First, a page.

Excerpt from theverge.com
General Motors is building a new 300,000-square-foot battery research facility in Michigan to help it realize its mission of building electric vehicle batteries that are longer-lasting, quicker to charge, and more sustainable for the environment. Through this new center, GM is setting the stage for a battery breakthrough that will help it build electric vehicles that can travel as much as 600 miles on a single charge — roughly twice the range of most EVs on the road today.
The new facility will be named the Wallace Battery Innovation Center after Bill Wallace, a battery engineer at GM who died in 2018. The center will be located in Warren, Michigan, near the campus of the automaker’s 710-acre Technical Center in Southeast Michigan. GM wouldn’t disclose the number of engineers that will eventually fill the center’s labs, nor would it say much money it would cost to build, but expects it to be in the “hundreds of millions of dollars.”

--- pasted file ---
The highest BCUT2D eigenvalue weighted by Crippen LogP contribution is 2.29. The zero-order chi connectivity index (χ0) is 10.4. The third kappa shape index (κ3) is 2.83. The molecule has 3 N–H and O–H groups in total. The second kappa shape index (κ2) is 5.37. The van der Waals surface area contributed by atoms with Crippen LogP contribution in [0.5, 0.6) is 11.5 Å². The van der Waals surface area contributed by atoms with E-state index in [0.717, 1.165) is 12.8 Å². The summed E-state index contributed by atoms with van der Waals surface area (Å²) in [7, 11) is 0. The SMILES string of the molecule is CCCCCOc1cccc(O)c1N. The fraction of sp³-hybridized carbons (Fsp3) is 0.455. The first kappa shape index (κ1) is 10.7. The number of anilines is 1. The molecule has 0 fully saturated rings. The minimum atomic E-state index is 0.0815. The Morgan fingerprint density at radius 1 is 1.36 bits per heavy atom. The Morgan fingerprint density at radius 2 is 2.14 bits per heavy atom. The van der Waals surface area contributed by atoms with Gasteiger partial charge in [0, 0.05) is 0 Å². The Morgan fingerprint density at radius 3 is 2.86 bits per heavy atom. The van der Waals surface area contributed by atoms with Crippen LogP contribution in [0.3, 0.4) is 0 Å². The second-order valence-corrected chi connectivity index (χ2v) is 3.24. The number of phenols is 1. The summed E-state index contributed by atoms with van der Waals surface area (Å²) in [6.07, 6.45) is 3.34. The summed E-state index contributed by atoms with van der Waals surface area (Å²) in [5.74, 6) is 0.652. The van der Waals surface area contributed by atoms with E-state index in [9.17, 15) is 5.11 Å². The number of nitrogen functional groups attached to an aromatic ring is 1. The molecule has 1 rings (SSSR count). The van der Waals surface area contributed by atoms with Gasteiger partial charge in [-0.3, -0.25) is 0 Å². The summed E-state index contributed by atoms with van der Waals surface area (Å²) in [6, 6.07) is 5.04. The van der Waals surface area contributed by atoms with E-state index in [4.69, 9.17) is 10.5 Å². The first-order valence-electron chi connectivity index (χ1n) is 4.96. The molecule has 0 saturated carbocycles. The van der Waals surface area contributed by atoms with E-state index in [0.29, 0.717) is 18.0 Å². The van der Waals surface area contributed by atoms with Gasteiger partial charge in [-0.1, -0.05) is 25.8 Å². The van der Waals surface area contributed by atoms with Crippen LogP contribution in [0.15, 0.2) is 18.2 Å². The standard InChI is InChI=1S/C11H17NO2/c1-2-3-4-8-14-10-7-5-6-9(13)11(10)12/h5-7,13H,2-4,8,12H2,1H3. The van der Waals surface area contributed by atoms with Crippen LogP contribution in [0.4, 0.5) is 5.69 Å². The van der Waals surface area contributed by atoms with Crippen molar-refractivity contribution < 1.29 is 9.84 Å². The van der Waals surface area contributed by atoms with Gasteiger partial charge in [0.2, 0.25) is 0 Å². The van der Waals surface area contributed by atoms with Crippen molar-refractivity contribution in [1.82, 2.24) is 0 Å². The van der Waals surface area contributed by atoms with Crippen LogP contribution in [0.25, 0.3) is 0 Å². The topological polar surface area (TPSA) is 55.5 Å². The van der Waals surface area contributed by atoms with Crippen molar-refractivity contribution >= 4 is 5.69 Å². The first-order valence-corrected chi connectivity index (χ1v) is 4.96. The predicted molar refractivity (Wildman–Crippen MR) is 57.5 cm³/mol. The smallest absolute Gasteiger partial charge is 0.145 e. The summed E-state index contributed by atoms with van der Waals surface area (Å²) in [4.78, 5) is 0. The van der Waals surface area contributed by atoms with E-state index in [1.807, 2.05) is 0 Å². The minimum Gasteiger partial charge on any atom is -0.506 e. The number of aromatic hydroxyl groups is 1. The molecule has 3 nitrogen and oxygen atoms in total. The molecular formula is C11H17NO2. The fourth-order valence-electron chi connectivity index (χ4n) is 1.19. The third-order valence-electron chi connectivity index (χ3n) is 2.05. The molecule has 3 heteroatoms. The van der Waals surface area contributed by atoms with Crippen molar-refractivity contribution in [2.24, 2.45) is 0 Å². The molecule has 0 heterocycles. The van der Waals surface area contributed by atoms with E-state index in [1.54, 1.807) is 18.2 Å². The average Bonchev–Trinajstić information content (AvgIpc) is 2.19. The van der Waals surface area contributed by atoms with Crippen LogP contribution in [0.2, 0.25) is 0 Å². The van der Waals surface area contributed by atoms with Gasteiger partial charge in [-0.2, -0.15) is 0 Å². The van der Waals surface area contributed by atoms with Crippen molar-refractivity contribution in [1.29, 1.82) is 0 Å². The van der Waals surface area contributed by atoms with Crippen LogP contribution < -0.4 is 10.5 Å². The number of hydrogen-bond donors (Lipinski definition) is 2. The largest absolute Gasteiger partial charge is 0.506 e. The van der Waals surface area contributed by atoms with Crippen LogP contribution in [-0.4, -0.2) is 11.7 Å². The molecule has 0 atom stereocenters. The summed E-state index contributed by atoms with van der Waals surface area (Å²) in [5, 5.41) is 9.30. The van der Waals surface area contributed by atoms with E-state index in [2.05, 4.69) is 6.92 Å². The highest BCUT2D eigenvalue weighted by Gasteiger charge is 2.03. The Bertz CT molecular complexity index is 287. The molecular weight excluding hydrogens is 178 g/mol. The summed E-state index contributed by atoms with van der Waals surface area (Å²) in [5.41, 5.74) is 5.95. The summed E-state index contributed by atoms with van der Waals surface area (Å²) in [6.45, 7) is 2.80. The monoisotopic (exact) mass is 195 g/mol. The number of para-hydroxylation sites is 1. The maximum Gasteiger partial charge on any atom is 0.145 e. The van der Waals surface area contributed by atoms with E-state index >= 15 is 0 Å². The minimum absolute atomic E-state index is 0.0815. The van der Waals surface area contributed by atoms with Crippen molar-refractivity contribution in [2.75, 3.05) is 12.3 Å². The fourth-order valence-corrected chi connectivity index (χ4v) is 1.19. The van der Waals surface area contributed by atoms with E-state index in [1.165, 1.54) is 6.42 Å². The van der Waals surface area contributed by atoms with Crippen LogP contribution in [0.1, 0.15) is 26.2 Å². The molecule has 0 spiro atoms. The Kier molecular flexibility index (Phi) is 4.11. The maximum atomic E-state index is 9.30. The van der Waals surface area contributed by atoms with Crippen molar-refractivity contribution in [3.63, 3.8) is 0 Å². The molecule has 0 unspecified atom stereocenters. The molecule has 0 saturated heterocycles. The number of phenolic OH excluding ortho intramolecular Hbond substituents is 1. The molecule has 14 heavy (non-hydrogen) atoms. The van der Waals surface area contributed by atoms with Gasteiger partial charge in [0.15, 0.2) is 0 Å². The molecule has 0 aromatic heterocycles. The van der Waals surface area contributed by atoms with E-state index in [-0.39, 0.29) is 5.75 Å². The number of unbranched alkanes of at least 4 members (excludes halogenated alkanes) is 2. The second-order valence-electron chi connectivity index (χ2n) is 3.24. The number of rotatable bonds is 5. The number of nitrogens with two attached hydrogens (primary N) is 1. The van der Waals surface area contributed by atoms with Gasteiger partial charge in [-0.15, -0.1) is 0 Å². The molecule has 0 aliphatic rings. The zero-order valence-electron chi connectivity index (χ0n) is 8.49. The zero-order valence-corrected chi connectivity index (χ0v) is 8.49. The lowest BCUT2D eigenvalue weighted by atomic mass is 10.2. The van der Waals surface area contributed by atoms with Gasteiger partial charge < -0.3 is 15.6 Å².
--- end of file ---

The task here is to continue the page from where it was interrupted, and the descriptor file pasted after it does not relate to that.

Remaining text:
The innovation center will be “one of the only ones in North America that can use large format prototype cells, up to a meter wide or even wider than that, with uniform stacked electrodes,” said Ken Morris, vice president for electric and autonomous vehicles at GM.